Anti-Testosterone Study Is Misleading, Overhyped: Top Doctor

Thursday, 07 Nov 2013 02:24 PM

By Charlotte Libov

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A new headline-making study warning of dire side effects from testosterone medications is misleading and has been overhyped, says a top hormone therapy expert.
“I’m concerned that men will stop taking testosterone because of this new study,” Erika Schwartz, M.D., told Newsmax Health. “It contradicts all the previous research that shows the benefits of this form of therapy. When taken properly, the results of testosterone therapy can be amazing.”
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The new research suggests that men who take testosterone after undergoing a minor cardiac procedure are more likely to suffer strokes, heart attacks, or die. The study was published in the Journal of the American Medical Association. The  findings directly contradict a similar study done last year, which found that similarly aged men who took testosterone had a 50 percent less risk of dying, noted Dr. Schwartz, a leading national expert who has hosted a PBS special on hormone therapies.
The major difference between the two studies was the condition of the subjects. Most of the men in the new study had serious health problems, including a prior history of heart attack, congestive heart failure, or confirmed coronary heart disease. Men in the previous study were healthier.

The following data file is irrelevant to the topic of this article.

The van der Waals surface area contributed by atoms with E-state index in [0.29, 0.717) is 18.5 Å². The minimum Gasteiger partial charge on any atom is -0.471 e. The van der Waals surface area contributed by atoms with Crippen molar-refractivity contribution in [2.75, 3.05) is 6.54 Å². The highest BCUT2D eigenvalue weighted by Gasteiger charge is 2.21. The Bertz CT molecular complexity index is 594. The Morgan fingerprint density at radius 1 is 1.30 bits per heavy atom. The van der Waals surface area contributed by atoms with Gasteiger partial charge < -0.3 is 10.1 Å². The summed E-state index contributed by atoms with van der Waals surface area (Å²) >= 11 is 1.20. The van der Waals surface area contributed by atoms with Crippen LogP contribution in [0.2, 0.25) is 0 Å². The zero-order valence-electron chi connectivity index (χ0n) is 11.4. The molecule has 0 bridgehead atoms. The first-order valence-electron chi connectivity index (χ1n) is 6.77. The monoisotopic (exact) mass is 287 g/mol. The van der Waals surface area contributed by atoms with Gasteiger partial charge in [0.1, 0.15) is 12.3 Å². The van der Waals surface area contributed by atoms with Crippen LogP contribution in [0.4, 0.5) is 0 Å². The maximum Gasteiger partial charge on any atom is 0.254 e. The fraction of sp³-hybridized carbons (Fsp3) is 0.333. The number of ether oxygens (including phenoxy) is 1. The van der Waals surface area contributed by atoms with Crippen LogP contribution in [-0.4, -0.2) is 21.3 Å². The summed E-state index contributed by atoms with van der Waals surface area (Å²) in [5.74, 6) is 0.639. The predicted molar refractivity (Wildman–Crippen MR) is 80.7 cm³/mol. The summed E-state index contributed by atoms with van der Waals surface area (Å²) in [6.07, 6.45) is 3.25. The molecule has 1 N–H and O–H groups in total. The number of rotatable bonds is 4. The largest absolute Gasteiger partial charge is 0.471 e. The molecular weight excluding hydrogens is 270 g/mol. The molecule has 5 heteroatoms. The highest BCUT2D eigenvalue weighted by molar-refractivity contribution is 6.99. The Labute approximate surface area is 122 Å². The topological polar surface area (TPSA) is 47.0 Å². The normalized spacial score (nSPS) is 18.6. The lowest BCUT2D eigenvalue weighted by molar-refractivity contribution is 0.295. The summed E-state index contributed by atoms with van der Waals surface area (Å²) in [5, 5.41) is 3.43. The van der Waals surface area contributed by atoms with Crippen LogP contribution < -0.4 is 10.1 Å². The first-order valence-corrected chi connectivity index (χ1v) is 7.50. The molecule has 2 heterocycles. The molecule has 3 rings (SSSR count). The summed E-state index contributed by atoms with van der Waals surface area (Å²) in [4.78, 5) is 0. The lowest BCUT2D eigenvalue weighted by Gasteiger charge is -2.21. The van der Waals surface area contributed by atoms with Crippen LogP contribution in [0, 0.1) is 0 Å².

“All this study showed was that older men with heart disease, who are sick, are not likely to benefit from starting testosterone therapy. It says nothing about the relatively healthy men who have benefited from testosterone therapy and use it for prevention,” said Dr. Schwartz. “My patients, if they start testosterone early enough, they benefit tremendously.”
Men taking testosterone medications often say it gives them more energy, muscle tone, libido, and lifts depression.
Dr. Schwartz says she does have concerns about high demand for testosterone caused by TV commercials warning against “low T.”
In the rush to get the hormone, men may not take care to ensure that the medication is being administered to them correctly. For example, high-dose testosterone injections can lead to side effects caused by hormonal levels to peaking and falling, instead of remaining at a consistent level. Choosing the right doctor is the key to getting good results from the hormone, she says.
Dr. Schwartz offers this advice to men considering testosterone therapy:
  • Choose a doctor who is experienced and has treated hundreds of patients over a period of years instead of someone who just started administering testosterone therapy.
  • Beware of twice-monthly testosterone injections. Look for a doctor who uses testosterone cream, gels, or frequent low-dose injections, which keep hormone levels more constant without wild fluctuations.
  • To get the best preventive benefits, begin testosterone therapy when you’re younger, instead of waiting until the 70s or later.

© 2014 NewsmaxHealth. All rights reserved.

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